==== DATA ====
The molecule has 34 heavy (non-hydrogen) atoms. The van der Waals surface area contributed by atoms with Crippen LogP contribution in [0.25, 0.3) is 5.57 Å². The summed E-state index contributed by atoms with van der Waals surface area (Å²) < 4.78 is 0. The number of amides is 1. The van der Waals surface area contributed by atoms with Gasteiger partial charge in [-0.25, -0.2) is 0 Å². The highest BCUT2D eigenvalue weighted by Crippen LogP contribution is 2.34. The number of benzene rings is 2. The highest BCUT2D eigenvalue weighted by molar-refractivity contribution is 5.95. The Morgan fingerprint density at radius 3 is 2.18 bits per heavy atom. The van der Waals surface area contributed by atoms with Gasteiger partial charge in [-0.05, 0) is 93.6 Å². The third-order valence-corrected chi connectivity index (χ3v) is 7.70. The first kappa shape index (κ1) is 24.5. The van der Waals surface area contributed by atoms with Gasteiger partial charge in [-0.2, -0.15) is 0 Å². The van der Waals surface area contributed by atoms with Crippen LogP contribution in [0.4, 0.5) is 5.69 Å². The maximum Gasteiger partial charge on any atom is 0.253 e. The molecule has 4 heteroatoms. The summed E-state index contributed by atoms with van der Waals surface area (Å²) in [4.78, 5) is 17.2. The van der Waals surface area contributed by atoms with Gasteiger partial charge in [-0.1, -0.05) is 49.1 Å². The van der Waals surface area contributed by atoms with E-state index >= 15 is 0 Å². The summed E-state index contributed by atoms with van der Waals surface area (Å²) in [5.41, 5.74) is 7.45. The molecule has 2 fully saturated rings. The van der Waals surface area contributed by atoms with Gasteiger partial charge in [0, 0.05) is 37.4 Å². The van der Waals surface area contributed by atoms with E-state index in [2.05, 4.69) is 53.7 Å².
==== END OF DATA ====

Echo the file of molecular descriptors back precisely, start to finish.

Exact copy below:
The molecule has 34 heavy (non-hydrogen) atoms. The van der Waals surface area contributed by atoms with Crippen LogP contribution in [0.25, 0.3) is 5.57 Å². The summed E-state index contributed by atoms with van der Waals surface area (Å²) < 4.78 is 0. The number of amides is 1. The van der Waals surface area contributed by atoms with Gasteiger partial charge in [-0.25, -0.2) is 0 Å². The highest BCUT2D eigenvalue weighted by Crippen LogP contribution is 2.34. The number of benzene rings is 2. The highest BCUT2D eigenvalue weighted by molar-refractivity contribution is 5.95. The Morgan fingerprint density at radius 3 is 2.18 bits per heavy atom. The van der Waals surface area contributed by atoms with Gasteiger partial charge in [-0.05, 0) is 93.6 Å². The third-order valence-corrected chi connectivity index (χ3v) is 7.70. The first kappa shape index (κ1) is 24.5. The van der Waals surface area contributed by atoms with Gasteiger partial charge in [-0.2, -0.15) is 0 Å². The van der Waals surface area contributed by atoms with Crippen LogP contribution in [0.4, 0.5) is 5.69 Å². The maximum Gasteiger partial charge on any atom is 0.253 e. The molecule has 4 heteroatoms. The summed E-state index contributed by atoms with van der Waals surface area (Å²) in [4.78, 5) is 17.2. The van der Waals surface area contributed by atoms with Gasteiger partial charge in [-0.1, -0.05) is 49.1 Å². The van der Waals surface area contributed by atoms with E-state index >= 15 is 0 Å². The summed E-state index contributed by atoms with van der Waals surface area (Å²) in [5.41, 5.74) is 7.45. The molecule has 2 fully saturated rings. The van der Waals surface area contributed by atoms with Gasteiger partial charge in [0, 0.05) is 37.4 Å². The van der Waals surface area contributed by atoms with E-state index in [2.05, 4.69) is 53.7 Å².